reading this thread gave me some impetus to go through my bucket of bucktails and weed out the most odoriferous of offenders and to sort out the tails i bought for tying saltwater flies. off to the landfill with the smelly and salty bucktails! tying room smells better already!

gonna look for cedar chips to put in the bucket for the remaining tails


Ya' did the right thing...

Everyone needs to remember that you have animal parts that are malodorous, then they are not cured/dried completely, and the offending odors are from flesh that is rotting/spoiling. No matter how ya' try to cover up such odors, these materials are very prone to attract "little beasties" that will be quite appreciative of your other stored "animal parts."

In the end, no matter where the malodorous parts came from/cost, they are not worth keeping...

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#12 perchjerker

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Posted 30 May 2012 - 10:10 AM

If one disposed of every 'malodorous' fly tying material in their collection, no one would have a single bucktail in the kept lot! In fact, no one would ever buy one in the first place! In my 42 years of tying,I have yet to find a bucktail that did NOT smell to high heaven: and I know of no fool proof way of eliminating the odor! And, yes, I have actually harvested and processed my own. I can assure anyone that they were adequately cured and dried!

A moth deterrent used in many fly shops in their fly bins is whole cloves---the spice. It works.

Cheers!

#13 flytire

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Posted 30 May 2012 - 10:43 AM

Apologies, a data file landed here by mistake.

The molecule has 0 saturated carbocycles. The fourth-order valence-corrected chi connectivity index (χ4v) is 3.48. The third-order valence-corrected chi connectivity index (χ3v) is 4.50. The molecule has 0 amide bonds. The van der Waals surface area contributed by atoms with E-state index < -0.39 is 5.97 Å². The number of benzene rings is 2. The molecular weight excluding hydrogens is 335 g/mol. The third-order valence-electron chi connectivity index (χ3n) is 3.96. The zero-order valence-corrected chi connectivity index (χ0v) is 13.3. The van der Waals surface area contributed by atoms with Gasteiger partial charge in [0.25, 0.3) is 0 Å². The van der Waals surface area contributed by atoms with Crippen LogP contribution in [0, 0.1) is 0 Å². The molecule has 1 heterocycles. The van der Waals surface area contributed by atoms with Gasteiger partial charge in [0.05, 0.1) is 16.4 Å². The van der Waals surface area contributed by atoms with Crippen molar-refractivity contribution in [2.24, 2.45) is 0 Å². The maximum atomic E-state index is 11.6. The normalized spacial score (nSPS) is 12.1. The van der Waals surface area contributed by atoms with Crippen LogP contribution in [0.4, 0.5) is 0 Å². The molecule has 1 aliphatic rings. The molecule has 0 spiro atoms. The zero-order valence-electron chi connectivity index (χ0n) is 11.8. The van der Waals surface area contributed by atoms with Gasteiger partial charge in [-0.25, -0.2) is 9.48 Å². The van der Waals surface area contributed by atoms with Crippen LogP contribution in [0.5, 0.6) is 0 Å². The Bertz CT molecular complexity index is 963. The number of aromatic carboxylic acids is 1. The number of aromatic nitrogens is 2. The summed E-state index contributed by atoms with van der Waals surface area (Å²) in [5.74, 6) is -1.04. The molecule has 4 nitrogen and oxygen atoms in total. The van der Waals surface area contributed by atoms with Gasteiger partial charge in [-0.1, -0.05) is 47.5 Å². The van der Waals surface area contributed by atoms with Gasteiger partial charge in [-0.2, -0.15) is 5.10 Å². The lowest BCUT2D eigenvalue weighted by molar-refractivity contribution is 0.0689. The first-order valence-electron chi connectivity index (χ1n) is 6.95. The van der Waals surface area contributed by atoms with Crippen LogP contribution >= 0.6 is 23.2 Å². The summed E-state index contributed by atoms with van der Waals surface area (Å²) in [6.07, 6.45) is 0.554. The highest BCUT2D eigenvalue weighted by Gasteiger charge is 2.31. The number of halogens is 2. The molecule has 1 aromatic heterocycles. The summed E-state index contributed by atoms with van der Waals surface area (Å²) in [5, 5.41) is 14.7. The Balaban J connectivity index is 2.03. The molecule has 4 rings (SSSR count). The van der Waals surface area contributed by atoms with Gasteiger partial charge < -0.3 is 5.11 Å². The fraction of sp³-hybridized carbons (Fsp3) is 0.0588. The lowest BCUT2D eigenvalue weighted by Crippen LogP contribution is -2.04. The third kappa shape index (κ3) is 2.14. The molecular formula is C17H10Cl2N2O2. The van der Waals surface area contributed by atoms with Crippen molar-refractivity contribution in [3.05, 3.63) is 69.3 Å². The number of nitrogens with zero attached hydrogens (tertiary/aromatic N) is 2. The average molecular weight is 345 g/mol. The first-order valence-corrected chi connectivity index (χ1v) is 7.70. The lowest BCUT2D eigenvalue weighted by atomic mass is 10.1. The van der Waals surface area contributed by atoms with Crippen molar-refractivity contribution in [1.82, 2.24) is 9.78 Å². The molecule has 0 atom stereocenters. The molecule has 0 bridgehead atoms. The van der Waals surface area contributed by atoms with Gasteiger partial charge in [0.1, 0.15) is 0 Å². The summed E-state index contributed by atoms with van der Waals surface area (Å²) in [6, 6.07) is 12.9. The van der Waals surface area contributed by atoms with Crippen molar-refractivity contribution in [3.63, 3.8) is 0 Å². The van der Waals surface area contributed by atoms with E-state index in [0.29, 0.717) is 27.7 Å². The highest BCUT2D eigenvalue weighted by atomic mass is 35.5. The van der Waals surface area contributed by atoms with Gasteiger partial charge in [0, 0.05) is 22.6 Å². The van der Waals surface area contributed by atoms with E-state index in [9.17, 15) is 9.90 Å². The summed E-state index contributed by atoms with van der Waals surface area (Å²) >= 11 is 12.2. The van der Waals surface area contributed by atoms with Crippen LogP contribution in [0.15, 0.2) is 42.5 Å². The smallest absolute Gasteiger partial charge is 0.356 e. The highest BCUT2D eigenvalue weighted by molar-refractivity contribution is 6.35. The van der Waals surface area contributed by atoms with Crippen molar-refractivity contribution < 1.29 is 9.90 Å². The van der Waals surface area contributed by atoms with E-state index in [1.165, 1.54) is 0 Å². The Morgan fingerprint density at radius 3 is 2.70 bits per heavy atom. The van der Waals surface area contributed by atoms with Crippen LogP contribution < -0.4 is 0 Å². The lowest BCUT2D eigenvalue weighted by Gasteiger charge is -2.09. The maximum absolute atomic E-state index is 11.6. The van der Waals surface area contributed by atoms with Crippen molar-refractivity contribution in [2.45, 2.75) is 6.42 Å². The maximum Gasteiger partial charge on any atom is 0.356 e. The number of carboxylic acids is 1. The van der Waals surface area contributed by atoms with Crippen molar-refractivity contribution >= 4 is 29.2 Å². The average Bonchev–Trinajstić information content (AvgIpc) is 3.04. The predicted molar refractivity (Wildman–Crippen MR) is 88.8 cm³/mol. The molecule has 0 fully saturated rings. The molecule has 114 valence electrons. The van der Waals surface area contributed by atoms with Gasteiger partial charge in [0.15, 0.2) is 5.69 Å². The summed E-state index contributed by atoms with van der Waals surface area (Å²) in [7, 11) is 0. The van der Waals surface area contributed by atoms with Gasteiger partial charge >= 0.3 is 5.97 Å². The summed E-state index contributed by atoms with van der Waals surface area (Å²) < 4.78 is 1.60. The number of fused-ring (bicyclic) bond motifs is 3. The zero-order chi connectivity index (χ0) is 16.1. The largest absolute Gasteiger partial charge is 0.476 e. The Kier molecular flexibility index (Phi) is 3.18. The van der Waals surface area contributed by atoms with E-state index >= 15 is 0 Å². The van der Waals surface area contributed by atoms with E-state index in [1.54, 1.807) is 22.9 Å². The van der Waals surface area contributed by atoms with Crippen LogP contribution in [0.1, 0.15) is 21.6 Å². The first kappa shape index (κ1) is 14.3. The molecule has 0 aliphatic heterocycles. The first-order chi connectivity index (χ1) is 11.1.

i will add that i got rid of the worse offenders in the bucket of bucktails, not all of them. plus some of them were pretty shi%%y in quality anyway

Fly tiers sure have a way of making things complicated

 

Don't overthink this! Fly tying is NOT rocket science!


#14 bowfin47

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Posted 30 May 2012 - 11:32 AM

If one disposed of every 'malodorous' fly tying material in their collection, no one would have a single bucktail in the kept lot! In fact, no one would ever buy one in the first place! In my 42 years of tying,I have yet to find a bucktail that did NOT smell to high heaven: and I know of no fool proof way of eliminating the odor! And, yes, I have actually harvested and processed my own. I can assure anyone that they were adequately cured and dried!

A moth deterrent used in many fly shops in their fly bins is whole cloves---the spice. It works.

Cheers!


My OH My, Mr Sensitive!

As another tyer of well over 30 years and a "materials hound", of course I understand that some animal parts will have an "off" odor, including many (but not all) bucktails, whether you personally harvested/processed or ya' purchased them.

But all bucktails don't stink! I have a fair number of bucktails and a whole bunch of other animal pieces and parts that I have harvested/processed that have very little, if any odor. Often it depends upon the time that you wish to spend and the care that you take in processing your items.

BUT when you have things that just STINK, you should probably toss 'em. That is NOT rocket science(nor an attack on anyone's collection/housekeeping). I've done that with bucktails, turkey wings, pheasant and other wings/tails, whole rooster hides, and a few duck skins. Most were gifts from tying friends, and all of those "malodorous" items were NOT fully processed. Therefore, the flesh was rotting/stinking.

Plus IMHO, ya' can put these poorly processed items in with any "sweet smelling stuff" that you like, but they are rarely worth the trouble and possible risk.

Bowfin47

Co-Founder Classic Atlantic Bream Fly Society
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FFF Member Since '84


#15 perchjerker

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Posted 31 May 2012 - 09:02 AM

I think the Pot just called the Kettle BLACK!

For the past 10 years I have put together the materials kits that our club provides for our students. These kits contain five different colors of bucktails each. I have put together 20 such kits per year, with the basic materials coming from every major purveyor in the country. This equates to 100 tails per year. I have yet to receive bucktails that did not stink. Moreover, the stench is quite different from that of rotting flesh. Also an 'aroma' that I am not unfamiliar with.

Cheers!